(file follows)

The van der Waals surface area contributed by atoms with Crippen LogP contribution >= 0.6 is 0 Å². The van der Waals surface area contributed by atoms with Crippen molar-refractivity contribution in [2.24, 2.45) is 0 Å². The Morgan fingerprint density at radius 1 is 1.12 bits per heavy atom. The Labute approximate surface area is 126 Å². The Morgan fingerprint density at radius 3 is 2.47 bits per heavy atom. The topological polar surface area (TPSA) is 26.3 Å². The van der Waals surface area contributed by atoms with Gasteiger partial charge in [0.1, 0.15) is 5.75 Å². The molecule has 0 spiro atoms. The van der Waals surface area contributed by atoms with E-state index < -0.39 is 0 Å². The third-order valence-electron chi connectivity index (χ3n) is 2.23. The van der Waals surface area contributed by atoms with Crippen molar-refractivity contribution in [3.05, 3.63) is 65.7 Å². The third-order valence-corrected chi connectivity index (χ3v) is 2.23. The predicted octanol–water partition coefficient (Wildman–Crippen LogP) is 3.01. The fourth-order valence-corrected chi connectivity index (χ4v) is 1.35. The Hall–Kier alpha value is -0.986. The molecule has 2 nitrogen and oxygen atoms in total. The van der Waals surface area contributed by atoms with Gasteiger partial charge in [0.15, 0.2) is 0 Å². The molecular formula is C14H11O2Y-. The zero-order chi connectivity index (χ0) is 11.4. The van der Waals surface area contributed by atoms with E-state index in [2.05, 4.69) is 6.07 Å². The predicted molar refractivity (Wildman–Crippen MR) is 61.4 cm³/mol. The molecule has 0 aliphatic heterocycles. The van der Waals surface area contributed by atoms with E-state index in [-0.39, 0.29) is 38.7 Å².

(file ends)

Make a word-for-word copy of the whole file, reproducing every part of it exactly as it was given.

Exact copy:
The van der Waals surface area contributed by atoms with Crippen LogP contribution >= 0.6 is 0 Å². The van der Waals surface area contributed by atoms with Crippen molar-refractivity contribution in [2.24, 2.45) is 0 Å². The Morgan fingerprint density at radius 1 is 1.12 bits per heavy atom. The Labute approximate surface area is 126 Å². The Morgan fingerprint density at radius 3 is 2.47 bits per heavy atom. The topological polar surface area (TPSA) is 26.3 Å². The van der Waals surface area contributed by atoms with Gasteiger partial charge in [0.1, 0.15) is 5.75 Å². The molecule has 0 spiro atoms. The van der Waals surface area contributed by atoms with E-state index < -0.39 is 0 Å². The third-order valence-electron chi connectivity index (χ3n) is 2.23. The van der Waals surface area contributed by atoms with Crippen molar-refractivity contribution in [3.05, 3.63) is 65.7 Å². The third-order valence-corrected chi connectivity index (χ3v) is 2.23. The predicted octanol–water partition coefficient (Wildman–Crippen LogP) is 3.01. The fourth-order valence-corrected chi connectivity index (χ4v) is 1.35. The Hall–Kier alpha value is -0.986. The molecule has 2 nitrogen and oxygen atoms in total. The van der Waals surface area contributed by atoms with Gasteiger partial charge in [0.15, 0.2) is 0 Å². The molecular formula is C14H11O2Y-. The zero-order chi connectivity index (χ0) is 11.4. The van der Waals surface area contributed by atoms with E-state index in [2.05, 4.69) is 6.07 Å². The predicted molar refractivity (Wildman–Crippen MR) is 61.4 cm³/mol. The molecule has 0 aliphatic heterocycles. The van der Waals surface area contributed by atoms with E-state index in [-0.39, 0.29) is 38.7 Å².